This shows the border right up to the top where the blue hydrangea marks the beginning of the pergola which goes through to the fruit and veg.
The blue lacecap Hydrangea has a blue Buddleja to the left and in front is a clump of Crocosmia Solfaterre. The white flowers are Malva moschata alba which pops up all over the garden.
Regale Lilies are in there with the Buddleja and Crocosmia Solfaterre.
Just next to Crocosmia Solfaterre is Aster frikartii Monch, I think this has become a blue corner by accident, I didn’t intend it to be blue in this part of the garden. Michaelmas Daisies always make me think of Autumn, summer is rushing by far too quickly.
With my back to the field, the border on the other side of the grass is part of the crescent shaped border which is round the dead oak. On the left with lots of tiny puff balls of flowers is Hypericum prolificum. Next is the fountain of grass which is Miscanthus malepartus and just seen in the distance are the purple flowers of Lythrum virgatum The Rocket which likes damp soil. This is the spot where the underground stream comes from the bog garden, across the circular lawn, past the dead oak, it then crosses the grass here and carries on past the garage and then down the road and away.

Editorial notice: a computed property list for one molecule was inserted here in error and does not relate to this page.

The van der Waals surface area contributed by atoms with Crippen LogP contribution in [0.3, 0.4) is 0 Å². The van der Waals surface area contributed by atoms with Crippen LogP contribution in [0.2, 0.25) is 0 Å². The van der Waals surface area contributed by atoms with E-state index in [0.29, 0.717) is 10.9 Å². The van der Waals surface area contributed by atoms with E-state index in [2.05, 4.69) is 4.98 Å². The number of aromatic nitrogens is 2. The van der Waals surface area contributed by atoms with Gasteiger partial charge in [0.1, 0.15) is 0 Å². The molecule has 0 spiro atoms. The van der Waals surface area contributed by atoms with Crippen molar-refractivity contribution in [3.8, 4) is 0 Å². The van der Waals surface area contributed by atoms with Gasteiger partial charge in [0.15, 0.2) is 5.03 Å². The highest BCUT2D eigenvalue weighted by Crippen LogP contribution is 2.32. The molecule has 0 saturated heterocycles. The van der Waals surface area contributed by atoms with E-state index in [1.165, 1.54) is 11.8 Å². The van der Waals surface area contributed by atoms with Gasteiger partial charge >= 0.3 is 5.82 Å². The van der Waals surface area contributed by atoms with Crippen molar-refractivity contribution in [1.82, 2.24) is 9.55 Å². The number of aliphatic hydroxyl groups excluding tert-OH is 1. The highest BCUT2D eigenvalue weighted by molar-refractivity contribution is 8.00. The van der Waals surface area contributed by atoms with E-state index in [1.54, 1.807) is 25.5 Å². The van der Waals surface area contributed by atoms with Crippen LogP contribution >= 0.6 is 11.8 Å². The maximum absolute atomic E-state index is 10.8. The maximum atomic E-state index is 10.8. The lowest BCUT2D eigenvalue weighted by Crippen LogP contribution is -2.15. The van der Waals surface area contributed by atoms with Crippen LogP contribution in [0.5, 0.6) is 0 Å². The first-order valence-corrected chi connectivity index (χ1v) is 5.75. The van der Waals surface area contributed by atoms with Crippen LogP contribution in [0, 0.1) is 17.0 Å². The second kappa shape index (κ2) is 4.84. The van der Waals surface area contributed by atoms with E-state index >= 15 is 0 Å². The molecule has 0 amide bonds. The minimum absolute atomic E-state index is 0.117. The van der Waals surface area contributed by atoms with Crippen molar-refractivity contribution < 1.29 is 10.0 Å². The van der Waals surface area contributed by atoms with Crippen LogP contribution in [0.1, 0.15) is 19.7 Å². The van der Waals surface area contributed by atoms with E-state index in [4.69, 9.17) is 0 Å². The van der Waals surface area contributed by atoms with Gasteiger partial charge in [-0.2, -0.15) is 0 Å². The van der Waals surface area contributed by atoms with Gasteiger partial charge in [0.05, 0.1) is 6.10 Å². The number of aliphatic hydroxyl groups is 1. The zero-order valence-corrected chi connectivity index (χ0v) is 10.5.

Looking the other way the bush on the right side is Viburnum plicatum Maresii, then my favourite grass Stipa gigantia and marking the point of the bed, is the clipped box Chinese ginger jar.
Carrying on round past the Chinese ginger jar, the grass opens out into the circular lawn where the bog garden is on one side and the crescent shaped bed round the oak tree is on the other. Here we have Acanthus mollis on the left and Lucifer on the right which is coming to an end now, it has been a star for a good month, time for it to have a rest.
This leads on to the bog garden which isn’t so colourful now that most of the candelabra primulas have finished. I must save some seed of my favourites. Still flowering is the Zantedeschia aethiopica and now all the astilbes have started flowering.
and looking the other way.
From the back of the bog garden border looking towards the crescent bed round the oak. I think I need to do something to the bed opposite, it never has a Wow factor except for the month when Rosa Mulligani up the oak is flowering, I’ll have to think about it over the winter!